‘Hearts full of courage’
Reading Bain Attwood’s essay ‘A Referendum in Trouble’ (ABR, July 2023), I’m reminded of Professor Anna Clark’s judgement of Australian historians’ complicity in the project of colonisation, and particularly her assessment of the ‘discipline’s striking hypocrisy (‘The book that changed me: I’m a historian but Tony Birch’s poetry opened my eyes to confronting truths about the past’, The Conversation, 29 March 2022). Attwood appears at first glance to offer a dispassionate and reasoned analysis of the differences between the 1967 referendum campaign and the present push for constitutional reform. There may well be validity in his contention that ‘a series of intersecting discourses’ around race and rights has changed in the intervening decades. But the takeaway message from his history lesson is stark and confronting: the current Voice offensive is losing ground because today’s ‘Yes’ leaders (who are largely First Nations) have failed to do what the 1967 campaigners (who were almost exclusively white) did: ‘tell a really good story’. More disturbingly, Attwood sees fit to offer his own solution to the self-styled problem. The federal government, he argues, should ditch the referendum and introduce legislation to create an Aboriginal Voice to Parliament. That is, Attwood’s panacea is the very outcome that the entire Uluru Dialogue process has rejected.
Attwood might have once been considered a progressive scholar, but he is no ally. The upcoming referendum is a political struggle, not a tutorial assignment. Historian Tony Birch has previously expressed his disaffection with the Australian history profession. Writing of the early 2000s, Birch notes: ‘We had not realised that the history war was a dirty war, a guerrilla war, with no rules and no respect for convention.’ Birch condemned white historians for neglecting to get ‘down in the gutter with the political animals’. (‘The Trouble With History’ in Australian History Now, edited by Anna Clark and Paul Ashton, NewSouth, 2013). Attwood’s timing seems similarly out of tune. What good could possibly come now – four months out from a national vote in an era when the electorate is noticeably volatile and opinion polls are notoriously unreliable – from Attwood’s conclusion that, ‘I find it hard to imagine that the “yes” case will succeed’? Why weigh in with such imaginative parsimony at a time when those tireless First Nations campaigners in whom Attwood has so little faith are calling for ‘hearts full of courage and optimism’? Why indulge in intellectual virtuosity when you could, for example, model some ‘truth-listening’ and hold your tongue until after the referendum? Every white academic with a keyboard and a tenured job is entitled to their opinion, but I fail to see what positive benefit to the project of Aboriginal self-determination Attwood’s intervention serves. Let’s hope that his imagination and his intercession are on the wrong side of history.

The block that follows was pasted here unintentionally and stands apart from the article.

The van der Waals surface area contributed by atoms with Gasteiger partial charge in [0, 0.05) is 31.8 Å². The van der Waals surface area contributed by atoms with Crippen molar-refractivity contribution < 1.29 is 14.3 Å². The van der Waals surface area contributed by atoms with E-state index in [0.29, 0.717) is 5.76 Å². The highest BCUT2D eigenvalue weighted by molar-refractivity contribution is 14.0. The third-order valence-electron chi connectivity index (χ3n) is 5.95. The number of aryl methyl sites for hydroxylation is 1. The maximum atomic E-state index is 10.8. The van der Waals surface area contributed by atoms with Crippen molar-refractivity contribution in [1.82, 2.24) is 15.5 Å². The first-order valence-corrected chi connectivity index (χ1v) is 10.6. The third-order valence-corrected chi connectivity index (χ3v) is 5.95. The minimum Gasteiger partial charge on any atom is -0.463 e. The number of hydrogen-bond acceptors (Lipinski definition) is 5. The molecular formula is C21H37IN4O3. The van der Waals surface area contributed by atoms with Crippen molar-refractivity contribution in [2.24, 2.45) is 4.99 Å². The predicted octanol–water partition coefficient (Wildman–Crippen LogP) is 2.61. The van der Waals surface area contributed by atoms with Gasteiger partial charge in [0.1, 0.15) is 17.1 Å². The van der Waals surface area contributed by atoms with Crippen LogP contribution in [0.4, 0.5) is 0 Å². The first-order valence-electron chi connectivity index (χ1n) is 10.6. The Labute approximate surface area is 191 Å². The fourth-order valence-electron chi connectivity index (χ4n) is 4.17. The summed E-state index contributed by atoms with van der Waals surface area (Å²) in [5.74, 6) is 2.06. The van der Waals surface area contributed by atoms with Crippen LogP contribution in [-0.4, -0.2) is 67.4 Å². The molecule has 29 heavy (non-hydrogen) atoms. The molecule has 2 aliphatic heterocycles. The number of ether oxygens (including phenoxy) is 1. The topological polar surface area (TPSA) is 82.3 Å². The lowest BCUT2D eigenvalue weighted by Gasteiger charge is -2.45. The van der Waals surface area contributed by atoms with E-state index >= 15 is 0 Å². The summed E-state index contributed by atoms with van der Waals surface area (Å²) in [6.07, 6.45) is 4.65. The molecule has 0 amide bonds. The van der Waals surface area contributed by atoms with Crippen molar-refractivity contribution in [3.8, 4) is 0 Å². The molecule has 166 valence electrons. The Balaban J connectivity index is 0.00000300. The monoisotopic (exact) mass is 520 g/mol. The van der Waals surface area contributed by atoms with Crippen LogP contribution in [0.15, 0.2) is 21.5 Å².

Maria Takolander was incorrectly listed in the July 2023 Advances as the third Peter Porter Poetry Prize judge instead of Felicity Plunkett. As Advances readers know, Maria was one of the judges of the 2023 ABR Elizabeth Jolley Short Story Prize.